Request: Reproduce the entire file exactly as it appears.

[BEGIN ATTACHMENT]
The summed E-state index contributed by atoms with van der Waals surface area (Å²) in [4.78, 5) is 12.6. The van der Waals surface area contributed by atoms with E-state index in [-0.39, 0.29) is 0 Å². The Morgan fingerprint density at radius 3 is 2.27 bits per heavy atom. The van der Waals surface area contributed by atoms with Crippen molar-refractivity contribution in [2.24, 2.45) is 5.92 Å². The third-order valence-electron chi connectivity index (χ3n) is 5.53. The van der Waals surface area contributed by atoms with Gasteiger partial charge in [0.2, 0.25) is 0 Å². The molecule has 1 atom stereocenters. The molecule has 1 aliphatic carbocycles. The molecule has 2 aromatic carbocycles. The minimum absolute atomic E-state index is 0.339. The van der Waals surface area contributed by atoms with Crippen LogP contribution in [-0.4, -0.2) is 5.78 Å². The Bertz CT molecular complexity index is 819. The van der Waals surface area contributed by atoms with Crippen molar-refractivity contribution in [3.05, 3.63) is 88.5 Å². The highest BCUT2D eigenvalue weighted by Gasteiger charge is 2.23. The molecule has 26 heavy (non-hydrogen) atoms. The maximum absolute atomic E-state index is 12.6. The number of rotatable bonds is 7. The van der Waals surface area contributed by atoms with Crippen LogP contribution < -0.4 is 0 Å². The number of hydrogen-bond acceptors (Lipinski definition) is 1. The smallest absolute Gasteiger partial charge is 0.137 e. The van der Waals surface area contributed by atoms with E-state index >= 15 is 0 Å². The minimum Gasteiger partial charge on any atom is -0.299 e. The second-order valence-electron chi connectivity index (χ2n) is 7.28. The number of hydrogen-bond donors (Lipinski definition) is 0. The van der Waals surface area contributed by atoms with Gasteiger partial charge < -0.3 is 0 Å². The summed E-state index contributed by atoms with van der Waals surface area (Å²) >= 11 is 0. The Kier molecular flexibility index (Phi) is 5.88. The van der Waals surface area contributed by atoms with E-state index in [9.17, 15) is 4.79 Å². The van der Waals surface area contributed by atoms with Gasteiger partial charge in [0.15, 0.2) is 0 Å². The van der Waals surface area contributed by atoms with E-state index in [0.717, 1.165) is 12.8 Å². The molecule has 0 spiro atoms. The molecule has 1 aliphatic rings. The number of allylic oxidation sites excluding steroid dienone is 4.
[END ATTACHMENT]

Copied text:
The summed E-state index contributed by atoms with van der Waals surface area (Å²) in [4.78, 5) is 12.6. The van der Waals surface area contributed by atoms with E-state index in [-0.39, 0.29) is 0 Å². The Morgan fingerprint density at radius 3 is 2.27 bits per heavy atom. The van der Waals surface area contributed by atoms with Crippen molar-refractivity contribution in [2.24, 2.45) is 5.92 Å². The third-order valence-electron chi connectivity index (χ3n) is 5.53. The van der Waals surface area contributed by atoms with Gasteiger partial charge in [0.2, 0.25) is 0 Å². The molecule has 1 atom stereocenters. The molecule has 1 aliphatic carbocycles. The molecule has 2 aromatic carbocycles. The minimum absolute atomic E-state index is 0.339. The van der Waals surface area contributed by atoms with Crippen LogP contribution in [-0.4, -0.2) is 5.78 Å². The Bertz CT molecular complexity index is 819. The van der Waals surface area contributed by atoms with Crippen molar-refractivity contribution in [3.05, 3.63) is 88.5 Å². The highest BCUT2D eigenvalue weighted by Gasteiger charge is 2.23. The molecule has 26 heavy (non-hydrogen) atoms. The maximum absolute atomic E-state index is 12.6. The number of rotatable bonds is 7. The van der Waals surface area contributed by atoms with Crippen LogP contribution < -0.4 is 0 Å². The number of hydrogen-bond acceptors (Lipinski definition) is 1. The smallest absolute Gasteiger partial charge is 0.137 e. The van der Waals surface area contributed by atoms with E-state index >= 15 is 0 Å². The minimum Gasteiger partial charge on any atom is -0.299 e. The second-order valence-electron chi connectivity index (χ2n) is 7.28. The number of hydrogen-bond donors (Lipinski definition) is 0. The van der Waals surface area contributed by atoms with Gasteiger partial charge < -0.3 is 0 Å². The summed E-state index contributed by atoms with van der Waals surface area (Å²) >= 11 is 0. The Kier molecular flexibility index (Phi) is 5.88. The van der Waals surface area contributed by atoms with E-state index in [9.17, 15) is 4.79 Å². The van der Waals surface area contributed by atoms with Gasteiger partial charge in [0.15, 0.2) is 0 Å². The van der Waals surface area contributed by atoms with E-state index in [0.717, 1.165) is 12.8 Å². The molecule has 0 spiro atoms. The molecule has 1 aliphatic rings. The number of allylic oxidation sites excluding steroid dienone is 4.